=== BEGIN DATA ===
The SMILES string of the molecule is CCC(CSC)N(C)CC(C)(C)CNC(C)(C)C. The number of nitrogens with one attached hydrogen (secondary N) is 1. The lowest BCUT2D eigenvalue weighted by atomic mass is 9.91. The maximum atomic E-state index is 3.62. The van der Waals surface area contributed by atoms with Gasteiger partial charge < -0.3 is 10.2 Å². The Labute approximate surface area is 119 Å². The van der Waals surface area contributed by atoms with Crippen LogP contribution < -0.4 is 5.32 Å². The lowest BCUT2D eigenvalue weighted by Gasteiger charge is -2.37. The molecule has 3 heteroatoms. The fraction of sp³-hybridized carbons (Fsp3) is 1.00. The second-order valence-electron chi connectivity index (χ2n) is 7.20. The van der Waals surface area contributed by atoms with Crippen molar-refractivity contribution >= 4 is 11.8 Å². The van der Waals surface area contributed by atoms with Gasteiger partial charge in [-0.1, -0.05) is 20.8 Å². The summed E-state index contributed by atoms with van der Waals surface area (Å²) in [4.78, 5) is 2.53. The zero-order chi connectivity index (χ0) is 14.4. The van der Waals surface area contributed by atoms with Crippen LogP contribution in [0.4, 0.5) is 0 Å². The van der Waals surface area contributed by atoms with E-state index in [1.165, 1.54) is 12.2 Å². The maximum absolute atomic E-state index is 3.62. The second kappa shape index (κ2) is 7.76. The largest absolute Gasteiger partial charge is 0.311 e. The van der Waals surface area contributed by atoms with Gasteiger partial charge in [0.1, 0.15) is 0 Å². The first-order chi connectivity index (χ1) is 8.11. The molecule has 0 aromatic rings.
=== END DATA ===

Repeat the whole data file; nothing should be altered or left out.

The SMILES string of the molecule is CCC(CSC)N(C)CC(C)(C)CNC(C)(C)C. The number of nitrogens with one attached hydrogen (secondary N) is 1. The lowest BCUT2D eigenvalue weighted by atomic mass is 9.91. The maximum atomic E-state index is 3.62. The van der Waals surface area contributed by atoms with Gasteiger partial charge < -0.3 is 10.2 Å². The Labute approximate surface area is 119 Å². The van der Waals surface area contributed by atoms with Crippen LogP contribution < -0.4 is 5.32 Å². The lowest BCUT2D eigenvalue weighted by Gasteiger charge is -2.37. The molecule has 3 heteroatoms. The fraction of sp³-hybridized carbons (Fsp3) is 1.00. The second-order valence-electron chi connectivity index (χ2n) is 7.20. The van der Waals surface area contributed by atoms with Crippen molar-refractivity contribution >= 4 is 11.8 Å². The van der Waals surface area contributed by atoms with Gasteiger partial charge in [-0.1, -0.05) is 20.8 Å². The summed E-state index contributed by atoms with van der Waals surface area (Å²) in [4.78, 5) is 2.53. The zero-order chi connectivity index (χ0) is 14.4. The van der Waals surface area contributed by atoms with Crippen LogP contribution in [0.4, 0.5) is 0 Å². The van der Waals surface area contributed by atoms with E-state index in [1.165, 1.54) is 12.2 Å². The maximum absolute atomic E-state index is 3.62. The second kappa shape index (κ2) is 7.76. The largest absolute Gasteiger partial charge is 0.311 e. The van der Waals surface area contributed by atoms with Gasteiger partial charge in [0.1, 0.15) is 0 Å². The first-order chi connectivity index (χ1) is 8.11. The molecule has 0 aromatic rings.